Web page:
To help assist the student to retain the information taught, I use visual examples and repetition. For example, when I am teaching a software class, I show them visually how something is done, repeat the process, then have them do the procedure on their own. Doing this in stages helps the student learn better without being overwhelmed.
I very much agree. I teach a dental materials class and retaining information seems to work best when I discuss the material, visually show how it is used in a lab setting, demonstrate how it is used on an actual patient, and then let them practice to competency, they never need to be shown again.
I also agree. I teach phlebotomy students (vampires)and after a lecture I will then take the class into the lab for a demonstration ran by other students to see if the information has sunk in.
This is the verbalize and then visualize model of teaching and it is very effective. The students hear the content in lecture and then get to see it applied in the lab. This really helps with content retention as you know. Great job.
I think that repeating the key points of a discussion in different ways with different examples, then asking the students questions like- what did I say?, perhaps they were not listening the first time?
and/or- what did I mean, explain it to me in a different way, help to clairafy a point. keeping things basic and on point is key.
I work in very much the same fashion. In my classes we do a hands-on lecture where the students are doing the work on the software with me as mine is projected on a screen for them. We discuss it as we work through the lecture. Upon completion of the lecture portion, they work on labs that are designed to reinforce what we did as a group. Labs are followed by projects that show their ability to perform the tasks learned. Projects are followed by exams that test them in the software. Working through this process helps to keep the information in their brains and makes the software easy for them to learns.
I also combine visual examples and repetition to assist the student in retaining the course information. The visuals vary depending on the course taught. Teaching textiles is a challenge because the students must learn a course specific vocabulary while engaging their tactile and visual senses. It this course, I use a swatch book, charts and large pieces of fabric. I use a building block repetition technique and create an expanding chart to make sure the students know the vocabulary. At the beginning of each class, I review the vocabulary chart from the previous classes. I then add a few more vocabulary blocks to the chart. The students can immediately see the connection to the original vocabulary blocks and have reviewed and increased the material every class.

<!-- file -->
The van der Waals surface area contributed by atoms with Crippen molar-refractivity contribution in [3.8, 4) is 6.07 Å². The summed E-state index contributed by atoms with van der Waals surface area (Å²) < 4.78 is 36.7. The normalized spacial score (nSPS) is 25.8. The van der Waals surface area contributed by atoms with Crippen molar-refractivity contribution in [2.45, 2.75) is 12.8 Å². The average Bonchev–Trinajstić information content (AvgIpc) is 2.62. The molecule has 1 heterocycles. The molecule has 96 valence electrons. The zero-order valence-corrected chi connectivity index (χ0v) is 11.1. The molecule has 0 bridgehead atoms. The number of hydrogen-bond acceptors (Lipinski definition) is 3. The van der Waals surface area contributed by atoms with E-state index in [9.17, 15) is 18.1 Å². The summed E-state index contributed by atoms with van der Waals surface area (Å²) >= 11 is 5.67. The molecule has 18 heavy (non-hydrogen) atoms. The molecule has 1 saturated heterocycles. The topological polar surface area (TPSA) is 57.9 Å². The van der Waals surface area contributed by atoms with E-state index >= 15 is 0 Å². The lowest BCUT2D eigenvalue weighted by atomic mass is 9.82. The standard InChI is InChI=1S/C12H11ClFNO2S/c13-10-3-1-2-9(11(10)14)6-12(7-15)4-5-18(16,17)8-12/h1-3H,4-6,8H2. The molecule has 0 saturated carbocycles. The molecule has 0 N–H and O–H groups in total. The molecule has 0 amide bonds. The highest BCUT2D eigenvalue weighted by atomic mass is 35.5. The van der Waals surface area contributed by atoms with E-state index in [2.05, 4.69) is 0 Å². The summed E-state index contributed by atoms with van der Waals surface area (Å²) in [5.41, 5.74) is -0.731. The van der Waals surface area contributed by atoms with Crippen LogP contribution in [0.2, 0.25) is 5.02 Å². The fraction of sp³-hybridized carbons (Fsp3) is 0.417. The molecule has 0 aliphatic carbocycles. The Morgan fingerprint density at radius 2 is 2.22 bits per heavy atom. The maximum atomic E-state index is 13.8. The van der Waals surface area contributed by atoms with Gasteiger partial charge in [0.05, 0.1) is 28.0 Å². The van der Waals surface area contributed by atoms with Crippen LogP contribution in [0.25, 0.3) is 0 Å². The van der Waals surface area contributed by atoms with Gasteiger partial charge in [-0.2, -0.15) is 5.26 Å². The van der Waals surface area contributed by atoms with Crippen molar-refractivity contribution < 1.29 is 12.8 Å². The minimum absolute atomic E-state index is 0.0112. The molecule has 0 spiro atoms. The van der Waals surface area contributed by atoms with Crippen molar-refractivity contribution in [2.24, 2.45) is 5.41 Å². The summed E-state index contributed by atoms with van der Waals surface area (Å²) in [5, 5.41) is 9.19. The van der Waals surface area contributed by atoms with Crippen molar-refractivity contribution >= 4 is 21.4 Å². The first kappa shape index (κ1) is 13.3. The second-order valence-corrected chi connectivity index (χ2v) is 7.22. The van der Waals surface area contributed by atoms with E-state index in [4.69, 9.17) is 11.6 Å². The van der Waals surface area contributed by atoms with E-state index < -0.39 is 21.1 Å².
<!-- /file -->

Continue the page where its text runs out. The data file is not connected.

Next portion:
I agree repetition in various manners is very helpful in retention.However be careful to keep it fun & not to become redundant. J.P.
Good advice for all of us to follow. We need to vary the approach to repetition so it keeps the students engaged and enjoyed the learning process.
i teach in the same way,presentation then walk thru the labs, then let them do it on there own so that they get the most out of it.
IN RETAINING INFORMATION I LIKE TO USE THE IRA THEORY..LETS REMEMBER I-IMPRESSION..R-RECOGNITION..A-ASSOCIATION. LETS MAKE AN IMPRESSION THRU AN ASSOCIATION THAT WE CAN RECONIZE.
The classes I instruct are only 5 Â½ weeks long. The students are introduced to a very large amount of new material. As a result, repetition is minimal in order to abide by the time line. Do you have any suggestions on how to increase or maximize retention with extreme time limitations?
Good strategy. Thanks for sharing it with us. I know it will help other instructors as they are trying to get their students to retain certain information.
I do the same thing, I give a little demo going over what we just discussed and show them how to do it and then let them try it out. Then I also show how it is used in the real world and why it is so important to understand this information.
In the medical courses that are taught there is no room for lack of retention. Frequent testing is necessary as well as hands on to evaluate their skills. If a student cannot retain the material necessary for a career in medicine, then they better look somewhere else for another career. given that , the best way for retention is constant hands on.
Right you are. Certain fields require skill sets that are specific and totally internalized by the learner. Medicine being one of those. This is why instructors in your field need to look for ways to offer repetition of content in a way that will lead to retention.
I think repetion of the task is a good way to learn and master what needs to be learned. Teach it, demonstrate it and then have the learner perform it.
I agree. Repetition. Many students have told me they love my class because of the repetition. I often worry that it is monotonous but they love it.
For many courses repetition is essential so the students will acquired the needed terms or skills. You have had success with using repetition in your courses so I am wondering if you would share some of your strategies for keeping repetition interesting and engaging for the students while covering the material?
Thanks for your input on this.
As a culinary instructor I am constently using a demo for each recipe. During production I am also hands on helping them remember what i showed them in the demo.